Huawei has launched the Mate 9, a high-spec, high-price smartphone which could see the China-based company square up to market leaders Apple and Samsung.
The manufacturer is making a big play on the handset's processing power, which Huawei said made it the "most powerful smartphone in the world." According to Huawei's testing, software in the Mate 9 performed 80 percent better than major competitors after one year of use.
However, Neil Mawston, executive director at Strategy Analytics, was not overly impressed by these claims, describing the product as merely "another big screen smartphone." But, Mawston, speaking to CNBC on the phone, did concede that the Mate 9 was a "nice incremental improvement" and that the release did a good job of "filling the Note 7 gap, at a lower price point than Apple."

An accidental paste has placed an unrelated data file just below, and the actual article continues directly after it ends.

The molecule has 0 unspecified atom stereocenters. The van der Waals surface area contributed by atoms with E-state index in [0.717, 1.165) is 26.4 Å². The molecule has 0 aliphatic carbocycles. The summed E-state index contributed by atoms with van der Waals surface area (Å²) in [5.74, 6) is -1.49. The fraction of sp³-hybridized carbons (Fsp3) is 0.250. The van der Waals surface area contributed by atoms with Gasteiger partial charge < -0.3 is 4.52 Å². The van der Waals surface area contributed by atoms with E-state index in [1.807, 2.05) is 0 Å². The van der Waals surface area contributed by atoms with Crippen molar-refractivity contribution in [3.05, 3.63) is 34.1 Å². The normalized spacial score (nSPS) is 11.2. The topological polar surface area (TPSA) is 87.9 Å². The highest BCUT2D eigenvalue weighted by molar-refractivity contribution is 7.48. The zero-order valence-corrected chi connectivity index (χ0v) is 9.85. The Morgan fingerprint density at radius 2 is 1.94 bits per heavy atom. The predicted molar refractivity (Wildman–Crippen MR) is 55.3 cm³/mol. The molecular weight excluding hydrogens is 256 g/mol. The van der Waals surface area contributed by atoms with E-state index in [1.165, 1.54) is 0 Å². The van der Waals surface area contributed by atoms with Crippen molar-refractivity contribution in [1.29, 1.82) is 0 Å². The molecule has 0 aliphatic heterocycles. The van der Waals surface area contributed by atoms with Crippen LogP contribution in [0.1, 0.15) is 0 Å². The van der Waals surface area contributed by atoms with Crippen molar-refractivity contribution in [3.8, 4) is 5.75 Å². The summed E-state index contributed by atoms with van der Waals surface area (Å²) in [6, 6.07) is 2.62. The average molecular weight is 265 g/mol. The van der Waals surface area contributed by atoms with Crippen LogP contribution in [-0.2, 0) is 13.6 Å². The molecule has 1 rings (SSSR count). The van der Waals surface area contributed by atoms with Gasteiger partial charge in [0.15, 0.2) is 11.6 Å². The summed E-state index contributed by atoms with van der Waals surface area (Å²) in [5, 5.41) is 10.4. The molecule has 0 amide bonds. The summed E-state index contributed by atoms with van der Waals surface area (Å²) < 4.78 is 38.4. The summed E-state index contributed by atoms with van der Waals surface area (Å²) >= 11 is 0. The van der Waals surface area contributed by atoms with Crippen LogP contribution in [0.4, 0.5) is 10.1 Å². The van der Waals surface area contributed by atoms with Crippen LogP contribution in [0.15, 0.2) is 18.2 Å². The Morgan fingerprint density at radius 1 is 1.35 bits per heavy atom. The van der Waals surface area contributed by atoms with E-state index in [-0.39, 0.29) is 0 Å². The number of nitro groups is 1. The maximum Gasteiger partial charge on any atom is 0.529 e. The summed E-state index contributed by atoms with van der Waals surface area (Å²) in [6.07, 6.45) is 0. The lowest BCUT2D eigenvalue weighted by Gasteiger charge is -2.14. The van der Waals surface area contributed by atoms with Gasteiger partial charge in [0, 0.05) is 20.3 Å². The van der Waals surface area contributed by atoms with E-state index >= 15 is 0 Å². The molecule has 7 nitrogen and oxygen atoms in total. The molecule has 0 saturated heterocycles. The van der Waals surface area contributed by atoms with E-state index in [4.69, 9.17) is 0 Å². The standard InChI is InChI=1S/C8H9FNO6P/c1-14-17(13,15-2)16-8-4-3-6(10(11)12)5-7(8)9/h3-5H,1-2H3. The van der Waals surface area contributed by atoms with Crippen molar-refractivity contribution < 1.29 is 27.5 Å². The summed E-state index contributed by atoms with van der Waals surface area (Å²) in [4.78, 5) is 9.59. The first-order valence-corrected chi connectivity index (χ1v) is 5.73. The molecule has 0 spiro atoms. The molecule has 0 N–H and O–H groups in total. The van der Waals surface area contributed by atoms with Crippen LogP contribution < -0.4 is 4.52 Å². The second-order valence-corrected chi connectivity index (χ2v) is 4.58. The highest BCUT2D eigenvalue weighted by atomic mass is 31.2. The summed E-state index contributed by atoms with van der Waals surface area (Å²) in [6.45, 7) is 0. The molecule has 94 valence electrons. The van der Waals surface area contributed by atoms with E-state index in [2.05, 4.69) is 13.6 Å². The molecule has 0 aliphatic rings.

Ben Wood, mobile industry analyst at CCS Insight, viewed the launch more positively, telling CNBC via telephone that it "shows just how ambitious Huawei are," and "reiterates (his organization's) belief that Huawei is emerging as a force to be recognized in the smartphone market."
The Mate 9's other key features include an 8 megapixel camera, 64GB memory and 4 microphones that in combination enable directional sound recording. Unlike the Apple's iPhone 7, the Mate 9 has a headphone jack.
Huawei did not disclose where the device's battery was manufactured; thereby not ruling out that this could be the same as that of the Samsung Galaxy Note 7, which is now notorious for overheating. But, Huawei did stress that the Mate 9's battery had been tested in house, by the manufacturer of the component and in independent research labs.